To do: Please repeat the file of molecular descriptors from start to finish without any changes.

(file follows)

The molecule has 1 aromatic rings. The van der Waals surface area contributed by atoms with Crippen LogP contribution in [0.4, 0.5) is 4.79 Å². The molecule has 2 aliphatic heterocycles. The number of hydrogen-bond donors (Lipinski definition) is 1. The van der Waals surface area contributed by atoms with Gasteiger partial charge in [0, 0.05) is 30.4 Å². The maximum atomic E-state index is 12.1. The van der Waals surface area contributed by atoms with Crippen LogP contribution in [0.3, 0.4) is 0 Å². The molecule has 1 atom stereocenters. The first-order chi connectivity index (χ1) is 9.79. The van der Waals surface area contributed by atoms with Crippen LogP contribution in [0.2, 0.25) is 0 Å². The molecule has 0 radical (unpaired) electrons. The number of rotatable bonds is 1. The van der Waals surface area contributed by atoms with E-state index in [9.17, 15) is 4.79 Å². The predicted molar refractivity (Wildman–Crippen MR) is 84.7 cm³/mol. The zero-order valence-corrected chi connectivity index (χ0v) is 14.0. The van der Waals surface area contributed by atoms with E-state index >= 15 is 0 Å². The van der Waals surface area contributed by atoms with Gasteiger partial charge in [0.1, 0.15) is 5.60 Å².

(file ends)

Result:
The molecule has 1 aromatic rings. The van der Waals surface area contributed by atoms with Crippen LogP contribution in [0.4, 0.5) is 4.79 Å². The molecule has 2 aliphatic heterocycles. The number of hydrogen-bond donors (Lipinski definition) is 1. The van der Waals surface area contributed by atoms with Gasteiger partial charge in [0, 0.05) is 30.4 Å². The maximum atomic E-state index is 12.1. The van der Waals surface area contributed by atoms with Crippen LogP contribution in [0.3, 0.4) is 0 Å². The molecule has 1 atom stereocenters. The first-order chi connectivity index (χ1) is 9.79. The van der Waals surface area contributed by atoms with Crippen LogP contribution in [0.2, 0.25) is 0 Å². The molecule has 0 radical (unpaired) electrons. The number of rotatable bonds is 1. The van der Waals surface area contributed by atoms with E-state index in [9.17, 15) is 4.79 Å². The predicted molar refractivity (Wildman–Crippen MR) is 84.7 cm³/mol. The zero-order valence-corrected chi connectivity index (χ0v) is 14.0. The van der Waals surface area contributed by atoms with E-state index >= 15 is 0 Å². The van der Waals surface area contributed by atoms with Gasteiger partial charge in [0.1, 0.15) is 5.60 Å².